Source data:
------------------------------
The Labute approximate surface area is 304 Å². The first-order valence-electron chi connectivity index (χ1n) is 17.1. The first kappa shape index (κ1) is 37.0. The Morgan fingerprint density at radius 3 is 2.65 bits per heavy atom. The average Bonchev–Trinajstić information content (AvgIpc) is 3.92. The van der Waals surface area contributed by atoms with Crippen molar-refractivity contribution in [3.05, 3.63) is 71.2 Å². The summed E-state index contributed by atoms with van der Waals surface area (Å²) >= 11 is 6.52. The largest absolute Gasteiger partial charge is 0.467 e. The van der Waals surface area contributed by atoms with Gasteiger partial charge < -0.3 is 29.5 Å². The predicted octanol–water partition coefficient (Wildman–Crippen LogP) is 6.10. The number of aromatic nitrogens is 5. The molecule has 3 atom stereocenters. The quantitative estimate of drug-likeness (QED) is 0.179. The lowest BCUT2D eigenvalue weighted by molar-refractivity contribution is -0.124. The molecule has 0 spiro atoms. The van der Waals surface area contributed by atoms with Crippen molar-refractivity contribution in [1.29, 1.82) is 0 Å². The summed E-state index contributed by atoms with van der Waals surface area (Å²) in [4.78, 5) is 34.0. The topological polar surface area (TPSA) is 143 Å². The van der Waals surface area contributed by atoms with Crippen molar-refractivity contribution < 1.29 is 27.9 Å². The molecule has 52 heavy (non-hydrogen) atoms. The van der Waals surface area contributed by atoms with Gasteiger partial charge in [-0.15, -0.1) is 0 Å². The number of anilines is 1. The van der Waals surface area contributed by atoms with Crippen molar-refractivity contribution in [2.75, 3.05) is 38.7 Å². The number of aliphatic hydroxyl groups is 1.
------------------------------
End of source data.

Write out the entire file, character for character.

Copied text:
The Labute approximate surface area is 304 Å². The first-order valence-electron chi connectivity index (χ1n) is 17.1. The first kappa shape index (κ1) is 37.0. The Morgan fingerprint density at radius 3 is 2.65 bits per heavy atom. The average Bonchev–Trinajstić information content (AvgIpc) is 3.92. The van der Waals surface area contributed by atoms with Crippen molar-refractivity contribution in [3.05, 3.63) is 71.2 Å². The summed E-state index contributed by atoms with van der Waals surface area (Å²) >= 11 is 6.52. The largest absolute Gasteiger partial charge is 0.467 e. The van der Waals surface area contributed by atoms with Gasteiger partial charge < -0.3 is 29.5 Å². The predicted octanol–water partition coefficient (Wildman–Crippen LogP) is 6.10. The number of aromatic nitrogens is 5. The molecule has 3 atom stereocenters. The quantitative estimate of drug-likeness (QED) is 0.179. The lowest BCUT2D eigenvalue weighted by molar-refractivity contribution is -0.124. The molecule has 0 spiro atoms. The van der Waals surface area contributed by atoms with Crippen molar-refractivity contribution in [1.29, 1.82) is 0 Å². The summed E-state index contributed by atoms with van der Waals surface area (Å²) in [4.78, 5) is 34.0. The topological polar surface area (TPSA) is 143 Å². The van der Waals surface area contributed by atoms with Crippen molar-refractivity contribution < 1.29 is 27.9 Å². The molecule has 52 heavy (non-hydrogen) atoms. The van der Waals surface area contributed by atoms with Gasteiger partial charge in [-0.15, -0.1) is 0 Å². The number of anilines is 1. The van der Waals surface area contributed by atoms with Crippen molar-refractivity contribution in [2.75, 3.05) is 38.7 Å². The number of aliphatic hydroxyl groups is 1.